PUBLIC Health Minister, Volda Lawrence, is insisting that the purchase of some $605M worth of medical drugs for the Georgetown Public Hospital Corporation (GPHC) was above board; that she has nothing to hide, and would welcome an investigation into the transaction.
“I have absolutely no problem with scrutiny,” Minister Lawrence told journalist Gordon Moseley, on a local radio programme on Monday. She said she has already invited the GPHC Board to investigate the matter as a follow up to ensuring that all correct procedures were observed. Minister Lawrence has nonetheless reminded Guyanese that she is responsible for their well-being and will make decisions to their benefit. “I’m responsible for their health and I am responsible for ensuring that all the medical facilities are operating at a level where they [citizens] can walk in and be served.”
Lawrence in defending the decision said it benefitted the institution in tackling drug shortages and ensuring quality stock within the system. The minister has described the purchase as an “emergency” after a prolonged period of drug shortages. Media reports show that between February 7 and March 6, 2017, there had been reports of drug shortages in Regions Two, Three, Six and Seven. Minister Lawrence, who recently assumed responsibility over the health sector, has however come in for criticisms for what is being described as “sole-sourcing” and a failure to utilise the Public Procurement system.
Minister Lawrence has remained firm however that the decision to push ahead with the $605million pharmaceutical purchase was done in the interest of citizens. During a morning interview on the radio show ‘Jump Start,’ Lawrence reminded citizens that the drug purchase was an, “…emergency to fill a gap that was created because of shortfall by (drug) suppliers in 2016.”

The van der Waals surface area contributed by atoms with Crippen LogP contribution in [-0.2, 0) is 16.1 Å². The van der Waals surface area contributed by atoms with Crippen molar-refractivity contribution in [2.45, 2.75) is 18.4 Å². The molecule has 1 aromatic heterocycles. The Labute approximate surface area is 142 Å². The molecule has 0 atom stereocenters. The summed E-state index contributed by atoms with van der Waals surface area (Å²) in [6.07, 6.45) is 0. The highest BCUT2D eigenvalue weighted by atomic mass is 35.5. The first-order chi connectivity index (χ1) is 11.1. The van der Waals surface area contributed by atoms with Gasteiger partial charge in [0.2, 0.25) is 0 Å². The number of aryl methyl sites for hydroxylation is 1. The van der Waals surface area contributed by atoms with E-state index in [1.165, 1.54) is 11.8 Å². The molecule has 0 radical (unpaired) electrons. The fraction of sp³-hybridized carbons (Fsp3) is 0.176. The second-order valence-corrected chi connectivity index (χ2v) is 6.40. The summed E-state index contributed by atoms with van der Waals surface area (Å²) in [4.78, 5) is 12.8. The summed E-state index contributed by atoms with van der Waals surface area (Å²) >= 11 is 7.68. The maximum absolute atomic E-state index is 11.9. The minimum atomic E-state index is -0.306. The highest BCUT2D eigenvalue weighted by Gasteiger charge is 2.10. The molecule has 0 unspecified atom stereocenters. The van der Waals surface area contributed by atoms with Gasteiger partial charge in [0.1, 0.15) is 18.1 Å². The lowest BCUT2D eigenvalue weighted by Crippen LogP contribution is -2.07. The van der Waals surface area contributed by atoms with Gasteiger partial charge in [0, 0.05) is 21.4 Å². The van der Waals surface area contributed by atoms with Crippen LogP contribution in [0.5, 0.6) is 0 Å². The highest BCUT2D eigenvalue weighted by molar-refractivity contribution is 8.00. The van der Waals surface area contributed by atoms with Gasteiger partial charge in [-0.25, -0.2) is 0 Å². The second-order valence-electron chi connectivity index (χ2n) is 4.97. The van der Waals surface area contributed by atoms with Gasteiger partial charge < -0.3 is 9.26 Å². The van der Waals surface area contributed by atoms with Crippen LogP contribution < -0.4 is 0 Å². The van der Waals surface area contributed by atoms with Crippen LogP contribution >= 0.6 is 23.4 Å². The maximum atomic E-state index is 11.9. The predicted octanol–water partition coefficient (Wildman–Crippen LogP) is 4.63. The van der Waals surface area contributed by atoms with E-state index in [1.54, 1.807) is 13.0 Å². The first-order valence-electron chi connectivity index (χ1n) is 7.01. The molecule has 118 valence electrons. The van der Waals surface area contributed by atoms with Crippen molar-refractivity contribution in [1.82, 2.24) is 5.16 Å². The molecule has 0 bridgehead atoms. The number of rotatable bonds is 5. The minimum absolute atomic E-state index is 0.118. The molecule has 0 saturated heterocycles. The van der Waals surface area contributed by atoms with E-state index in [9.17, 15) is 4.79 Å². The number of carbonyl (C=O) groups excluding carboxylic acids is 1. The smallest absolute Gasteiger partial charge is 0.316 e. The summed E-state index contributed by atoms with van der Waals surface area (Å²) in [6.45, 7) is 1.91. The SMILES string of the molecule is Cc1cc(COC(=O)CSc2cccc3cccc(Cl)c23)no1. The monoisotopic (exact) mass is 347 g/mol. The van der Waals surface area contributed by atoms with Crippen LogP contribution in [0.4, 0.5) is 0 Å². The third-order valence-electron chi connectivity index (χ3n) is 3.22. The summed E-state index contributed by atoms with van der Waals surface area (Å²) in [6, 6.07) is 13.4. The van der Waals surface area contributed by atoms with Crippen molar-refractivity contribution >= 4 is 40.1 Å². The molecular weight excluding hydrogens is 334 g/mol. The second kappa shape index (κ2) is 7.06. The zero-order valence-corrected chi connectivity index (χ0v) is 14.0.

The Health Minister went on to explain that the Auditor General’s 2015 report addressed in detail companies that failed to supply drugs that they were paid to deliver and this led to a national shortage, where, at one point, the GPHC was unable to provide more than 200 types of medication. This situation on many occasions forced health authorities to make local drug purchases that were often high priced, the minister continued. It was noted too that some of the pharmacies selling the high priced drugs to the health sector were also owned and operated by the same persons who failed on their contractual agreements to provide the drugs.
Under the last government, there were numerous charges of unprincipled behaviour in the procurement of drugs. The New GPC, whose owner was said to be close to the then government, was accused of getting the lion’s share in drug contracts, while many small rackets were taking place within the system, allowing for drug shortages that caused price hikes. “So if persons bought a lot of drugs and have it on the market to sell at high prices they won’t be happy that we are stocking up because they will be left with it and it could be many other things why we are hearing this hue and cry,” the Minister said.
Outside of this, Minister Lawrence noted that since taking over the public health portfolio she has noticed that in acquiring medication for the sector, apart from the factors that contribute to drug shortages, poor quality drugs has been an issue. She said there were complaints of poor quality drugs being purchased and getting into the system. The Minister has thus welcomed any investigation into the fast-tracking of the drug purchase; confident that the process was necessary and above board.
Former Auditor General, Anand Goolsarran, has called on the Public Procurement Commission to launch an investigation into the drug purchase, while the Guyana Trade Union Congress (TUC) has called on the government to immediately investigate the minister’s actions. The Opposition People’s Progressive Party has also taken the opportunity to call out the minister saying the drug purchase was a “reckless use” of public funds.